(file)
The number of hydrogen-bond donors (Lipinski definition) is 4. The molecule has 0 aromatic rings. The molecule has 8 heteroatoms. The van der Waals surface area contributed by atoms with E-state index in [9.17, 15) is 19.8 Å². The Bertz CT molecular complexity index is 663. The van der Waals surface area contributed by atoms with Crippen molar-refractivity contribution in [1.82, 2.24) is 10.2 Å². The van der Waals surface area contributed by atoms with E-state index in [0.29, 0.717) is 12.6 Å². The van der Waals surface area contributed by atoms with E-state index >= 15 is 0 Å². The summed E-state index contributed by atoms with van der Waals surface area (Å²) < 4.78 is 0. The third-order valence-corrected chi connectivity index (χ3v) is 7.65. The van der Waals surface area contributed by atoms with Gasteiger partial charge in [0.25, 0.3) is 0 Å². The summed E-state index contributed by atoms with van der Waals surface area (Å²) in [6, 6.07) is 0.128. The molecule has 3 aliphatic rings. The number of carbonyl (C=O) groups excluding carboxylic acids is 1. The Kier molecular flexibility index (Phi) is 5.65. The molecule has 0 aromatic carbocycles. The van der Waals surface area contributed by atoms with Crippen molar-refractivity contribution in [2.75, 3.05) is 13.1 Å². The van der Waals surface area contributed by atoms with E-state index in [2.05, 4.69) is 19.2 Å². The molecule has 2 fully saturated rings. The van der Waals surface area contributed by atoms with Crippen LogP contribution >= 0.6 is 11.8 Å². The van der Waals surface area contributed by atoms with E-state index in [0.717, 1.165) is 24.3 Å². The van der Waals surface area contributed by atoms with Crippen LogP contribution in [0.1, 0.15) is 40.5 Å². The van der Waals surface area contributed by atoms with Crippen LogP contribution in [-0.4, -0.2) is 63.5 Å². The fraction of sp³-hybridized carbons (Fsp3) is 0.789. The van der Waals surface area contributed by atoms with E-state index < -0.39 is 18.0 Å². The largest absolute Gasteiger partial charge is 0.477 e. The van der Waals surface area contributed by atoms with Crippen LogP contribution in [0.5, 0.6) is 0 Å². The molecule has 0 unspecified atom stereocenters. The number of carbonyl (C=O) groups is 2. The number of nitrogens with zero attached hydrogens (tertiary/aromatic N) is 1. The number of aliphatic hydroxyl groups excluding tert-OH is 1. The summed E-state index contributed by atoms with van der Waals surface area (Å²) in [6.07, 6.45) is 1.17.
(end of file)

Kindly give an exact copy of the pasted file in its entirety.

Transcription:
The number of hydrogen-bond donors (Lipinski definition) is 4. The molecule has 0 aromatic rings. The molecule has 8 heteroatoms. The van der Waals surface area contributed by atoms with E-state index in [9.17, 15) is 19.8 Å². The Bertz CT molecular complexity index is 663. The van der Waals surface area contributed by atoms with Crippen molar-refractivity contribution in [1.82, 2.24) is 10.2 Å². The van der Waals surface area contributed by atoms with E-state index in [0.29, 0.717) is 12.6 Å². The van der Waals surface area contributed by atoms with E-state index >= 15 is 0 Å². The summed E-state index contributed by atoms with van der Waals surface area (Å²) < 4.78 is 0. The third-order valence-corrected chi connectivity index (χ3v) is 7.65. The van der Waals surface area contributed by atoms with Gasteiger partial charge in [0.25, 0.3) is 0 Å². The summed E-state index contributed by atoms with van der Waals surface area (Å²) in [6, 6.07) is 0.128. The molecule has 3 aliphatic rings. The number of carbonyl (C=O) groups excluding carboxylic acids is 1. The Kier molecular flexibility index (Phi) is 5.65. The molecule has 0 aromatic carbocycles. The van der Waals surface area contributed by atoms with Crippen molar-refractivity contribution in [2.75, 3.05) is 13.1 Å². The van der Waals surface area contributed by atoms with E-state index in [2.05, 4.69) is 19.2 Å². The molecule has 2 fully saturated rings. The van der Waals surface area contributed by atoms with Crippen LogP contribution >= 0.6 is 11.8 Å². The van der Waals surface area contributed by atoms with E-state index in [0.717, 1.165) is 24.3 Å². The van der Waals surface area contributed by atoms with Crippen LogP contribution in [0.1, 0.15) is 40.5 Å². The van der Waals surface area contributed by atoms with Crippen LogP contribution in [-0.4, -0.2) is 63.5 Å². The fraction of sp³-hybridized carbons (Fsp3) is 0.789. The van der Waals surface area contributed by atoms with E-state index < -0.39 is 18.0 Å². The largest absolute Gasteiger partial charge is 0.477 e. The van der Waals surface area contributed by atoms with Crippen LogP contribution in [0.5, 0.6) is 0 Å². The molecule has 0 unspecified atom stereocenters. The number of carbonyl (C=O) groups is 2. The number of nitrogens with zero attached hydrogens (tertiary/aromatic N) is 1. The number of aliphatic hydroxyl groups excluding tert-OH is 1. The summed E-state index contributed by atoms with van der Waals surface area (Å²) in [6.07, 6.45) is 1.17.